Volume 428, Number 2, December III 2004
|Page(s)||569 - 577|
|Section||Stellar structure and evolution|
|Published online||26 November 2004|
X-ray emitting class I protostars in the Serpens dark cloud
Max-Planck-Institut für Radioastronomie, Auf dem Hügel 69, 53121 Bonn, Germany e-mail: email@example.com
Accepted: 25 August 2004
We analyze a set of three individual XMM-Newton X-ray observation of the Serpens dark cloud. In addition to the 45 sources already reported in the analysis of the first of these XMM-Newton observations by Preibisch ([CITE]), the complete combined data set leads to the detection of X-ray emission from four of the 19 known class I protostars in the region. The set of three observations allows us to study the variability of the sources on timescales from minutes to several months. The lightcurves of two of the four X-ray detected class I protostars show evidence for significant variability; the data suggest at least four flare-like events on these objects. This relatively high level of variability in the X-ray emission from the class I protostars is in qualitative agreement with the result by Imanishi et al. ([CITE]), who found that the class I protostars in the ρ Ophiuchi dark cloud show a higher level of variability than that of more evolved class II and class III young stellar objects. This may support non-coronal X-ray emission mechanisms for class I protostars and is in agreement with the predictions of models that assume magnetic interactions between the protostar and its surrounding disk as a source of high-energy emission. We also find a strong variation (by a factor of ~10) in the X-ray luminosity of the class II object EC 74 between the three observations, which may be explained by a long duration flare or by rotational modulation. Finally, we find no evidence for X-ray emission from the five class 0 protostars in the region.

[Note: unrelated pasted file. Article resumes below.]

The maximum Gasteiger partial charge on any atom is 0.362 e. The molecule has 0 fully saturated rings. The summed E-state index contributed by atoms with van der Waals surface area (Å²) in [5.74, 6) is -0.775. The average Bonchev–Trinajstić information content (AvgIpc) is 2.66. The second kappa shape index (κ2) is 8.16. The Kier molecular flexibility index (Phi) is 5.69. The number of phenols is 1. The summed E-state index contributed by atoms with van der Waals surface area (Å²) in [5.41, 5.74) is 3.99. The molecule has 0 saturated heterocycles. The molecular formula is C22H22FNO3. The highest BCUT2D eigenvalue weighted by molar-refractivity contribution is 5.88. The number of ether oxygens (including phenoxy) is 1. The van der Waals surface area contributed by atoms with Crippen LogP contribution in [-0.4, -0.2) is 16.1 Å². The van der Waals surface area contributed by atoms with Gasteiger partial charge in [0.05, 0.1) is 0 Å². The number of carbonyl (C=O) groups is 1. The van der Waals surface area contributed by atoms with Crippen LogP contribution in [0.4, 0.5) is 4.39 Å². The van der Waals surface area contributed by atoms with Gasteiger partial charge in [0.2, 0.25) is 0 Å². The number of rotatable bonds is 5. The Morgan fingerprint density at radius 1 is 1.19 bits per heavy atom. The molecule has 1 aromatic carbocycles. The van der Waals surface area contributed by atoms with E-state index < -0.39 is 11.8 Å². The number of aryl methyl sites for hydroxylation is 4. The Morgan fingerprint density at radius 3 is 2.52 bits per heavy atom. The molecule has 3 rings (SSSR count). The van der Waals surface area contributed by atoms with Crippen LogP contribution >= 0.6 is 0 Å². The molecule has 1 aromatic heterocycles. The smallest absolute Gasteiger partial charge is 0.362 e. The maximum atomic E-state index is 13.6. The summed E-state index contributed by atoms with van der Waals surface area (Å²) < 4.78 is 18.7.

Key words: open clusters and associations: individual: stars: Serpens cloud / stars: formation / stars: coronae / stars: pre-main sequence / X-rays: stars
© ESO, 2004
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